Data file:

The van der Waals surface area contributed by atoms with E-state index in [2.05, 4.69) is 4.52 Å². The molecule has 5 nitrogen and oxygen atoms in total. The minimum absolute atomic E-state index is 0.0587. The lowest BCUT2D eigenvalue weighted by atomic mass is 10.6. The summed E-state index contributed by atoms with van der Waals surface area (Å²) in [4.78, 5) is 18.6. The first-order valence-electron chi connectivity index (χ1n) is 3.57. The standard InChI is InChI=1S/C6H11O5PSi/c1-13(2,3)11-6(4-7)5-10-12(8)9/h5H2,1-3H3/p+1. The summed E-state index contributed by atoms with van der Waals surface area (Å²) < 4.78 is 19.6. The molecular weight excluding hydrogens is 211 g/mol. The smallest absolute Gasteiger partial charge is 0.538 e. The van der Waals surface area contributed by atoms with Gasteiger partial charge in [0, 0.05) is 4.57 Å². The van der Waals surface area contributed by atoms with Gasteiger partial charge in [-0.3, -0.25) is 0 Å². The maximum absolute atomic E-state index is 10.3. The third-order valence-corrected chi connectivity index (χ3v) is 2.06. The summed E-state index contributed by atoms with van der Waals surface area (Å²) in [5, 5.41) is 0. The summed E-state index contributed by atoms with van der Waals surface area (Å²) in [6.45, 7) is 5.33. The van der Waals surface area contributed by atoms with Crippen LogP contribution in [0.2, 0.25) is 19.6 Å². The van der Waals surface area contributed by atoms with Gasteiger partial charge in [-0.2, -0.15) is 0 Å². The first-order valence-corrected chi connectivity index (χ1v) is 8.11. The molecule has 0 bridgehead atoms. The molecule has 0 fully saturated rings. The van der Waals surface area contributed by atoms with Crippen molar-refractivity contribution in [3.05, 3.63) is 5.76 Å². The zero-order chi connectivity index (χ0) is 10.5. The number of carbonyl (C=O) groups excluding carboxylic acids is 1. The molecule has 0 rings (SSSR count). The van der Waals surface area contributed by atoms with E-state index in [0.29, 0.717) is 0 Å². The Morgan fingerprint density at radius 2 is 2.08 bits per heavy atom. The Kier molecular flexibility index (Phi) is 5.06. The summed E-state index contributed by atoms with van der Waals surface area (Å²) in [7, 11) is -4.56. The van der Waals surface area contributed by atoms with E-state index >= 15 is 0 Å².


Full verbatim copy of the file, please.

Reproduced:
The van der Waals surface area contributed by atoms with E-state index in [2.05, 4.69) is 4.52 Å². The molecule has 5 nitrogen and oxygen atoms in total. The minimum absolute atomic E-state index is 0.0587. The lowest BCUT2D eigenvalue weighted by atomic mass is 10.6. The summed E-state index contributed by atoms with van der Waals surface area (Å²) in [4.78, 5) is 18.6. The first-order valence-electron chi connectivity index (χ1n) is 3.57. The standard InChI is InChI=1S/C6H11O5PSi/c1-13(2,3)11-6(4-7)5-10-12(8)9/h5H2,1-3H3/p+1. The summed E-state index contributed by atoms with van der Waals surface area (Å²) < 4.78 is 19.6. The molecular weight excluding hydrogens is 211 g/mol. The smallest absolute Gasteiger partial charge is 0.538 e. The van der Waals surface area contributed by atoms with Gasteiger partial charge in [0, 0.05) is 4.57 Å². The van der Waals surface area contributed by atoms with Gasteiger partial charge in [-0.3, -0.25) is 0 Å². The maximum absolute atomic E-state index is 10.3. The third-order valence-corrected chi connectivity index (χ3v) is 2.06. The summed E-state index contributed by atoms with van der Waals surface area (Å²) in [5, 5.41) is 0. The summed E-state index contributed by atoms with van der Waals surface area (Å²) in [6.45, 7) is 5.33. The van der Waals surface area contributed by atoms with Crippen LogP contribution in [0.2, 0.25) is 19.6 Å². The van der Waals surface area contributed by atoms with Gasteiger partial charge in [-0.2, -0.15) is 0 Å². The first-order valence-corrected chi connectivity index (χ1v) is 8.11. The molecule has 0 bridgehead atoms. The molecule has 0 fully saturated rings. The van der Waals surface area contributed by atoms with Crippen molar-refractivity contribution in [3.05, 3.63) is 5.76 Å². The zero-order chi connectivity index (χ0) is 10.5. The number of carbonyl (C=O) groups excluding carboxylic acids is 1. The molecule has 0 rings (SSSR count). The van der Waals surface area contributed by atoms with E-state index in [0.29, 0.717) is 0 Å². The Morgan fingerprint density at radius 2 is 2.08 bits per heavy atom. The Kier molecular flexibility index (Phi) is 5.06. The summed E-state index contributed by atoms with van der Waals surface area (Å²) in [7, 11) is -4.56. The van der Waals surface area contributed by atoms with E-state index >= 15 is 0 Å².